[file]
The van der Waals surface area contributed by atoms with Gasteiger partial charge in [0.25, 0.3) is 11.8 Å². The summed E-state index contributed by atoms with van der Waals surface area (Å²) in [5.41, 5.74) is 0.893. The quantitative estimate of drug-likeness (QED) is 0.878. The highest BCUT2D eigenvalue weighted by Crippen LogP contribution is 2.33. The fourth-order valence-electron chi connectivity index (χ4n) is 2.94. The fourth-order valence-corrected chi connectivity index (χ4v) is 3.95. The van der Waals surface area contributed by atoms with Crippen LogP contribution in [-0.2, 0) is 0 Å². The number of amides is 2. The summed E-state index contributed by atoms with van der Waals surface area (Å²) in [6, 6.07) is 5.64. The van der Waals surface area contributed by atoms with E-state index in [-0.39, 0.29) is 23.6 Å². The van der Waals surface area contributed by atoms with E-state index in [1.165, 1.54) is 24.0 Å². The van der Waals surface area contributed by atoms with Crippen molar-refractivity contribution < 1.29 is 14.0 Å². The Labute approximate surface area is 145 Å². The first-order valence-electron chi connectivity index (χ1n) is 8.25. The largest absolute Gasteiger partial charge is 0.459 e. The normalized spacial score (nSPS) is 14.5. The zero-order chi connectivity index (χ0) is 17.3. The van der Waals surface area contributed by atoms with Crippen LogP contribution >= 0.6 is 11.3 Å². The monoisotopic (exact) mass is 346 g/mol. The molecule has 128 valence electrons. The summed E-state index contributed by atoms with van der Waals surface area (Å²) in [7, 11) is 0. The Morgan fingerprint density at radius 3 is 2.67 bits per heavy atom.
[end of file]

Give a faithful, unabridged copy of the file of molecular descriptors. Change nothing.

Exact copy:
The van der Waals surface area contributed by atoms with Gasteiger partial charge in [0.25, 0.3) is 11.8 Å². The summed E-state index contributed by atoms with van der Waals surface area (Å²) in [5.41, 5.74) is 0.893. The quantitative estimate of drug-likeness (QED) is 0.878. The highest BCUT2D eigenvalue weighted by Crippen LogP contribution is 2.33. The fourth-order valence-electron chi connectivity index (χ4n) is 2.94. The fourth-order valence-corrected chi connectivity index (χ4v) is 3.95. The van der Waals surface area contributed by atoms with Crippen LogP contribution in [-0.2, 0) is 0 Å². The number of amides is 2. The summed E-state index contributed by atoms with van der Waals surface area (Å²) in [6, 6.07) is 5.64. The van der Waals surface area contributed by atoms with E-state index in [-0.39, 0.29) is 23.6 Å². The van der Waals surface area contributed by atoms with E-state index in [1.165, 1.54) is 24.0 Å². The van der Waals surface area contributed by atoms with Crippen molar-refractivity contribution < 1.29 is 14.0 Å². The Labute approximate surface area is 145 Å². The first-order valence-electron chi connectivity index (χ1n) is 8.25. The largest absolute Gasteiger partial charge is 0.459 e. The normalized spacial score (nSPS) is 14.5. The zero-order chi connectivity index (χ0) is 17.3. The van der Waals surface area contributed by atoms with Crippen LogP contribution >= 0.6 is 11.3 Å². The monoisotopic (exact) mass is 346 g/mol. The molecule has 128 valence electrons. The summed E-state index contributed by atoms with van der Waals surface area (Å²) in [7, 11) is 0. The Morgan fingerprint density at radius 3 is 2.67 bits per heavy atom.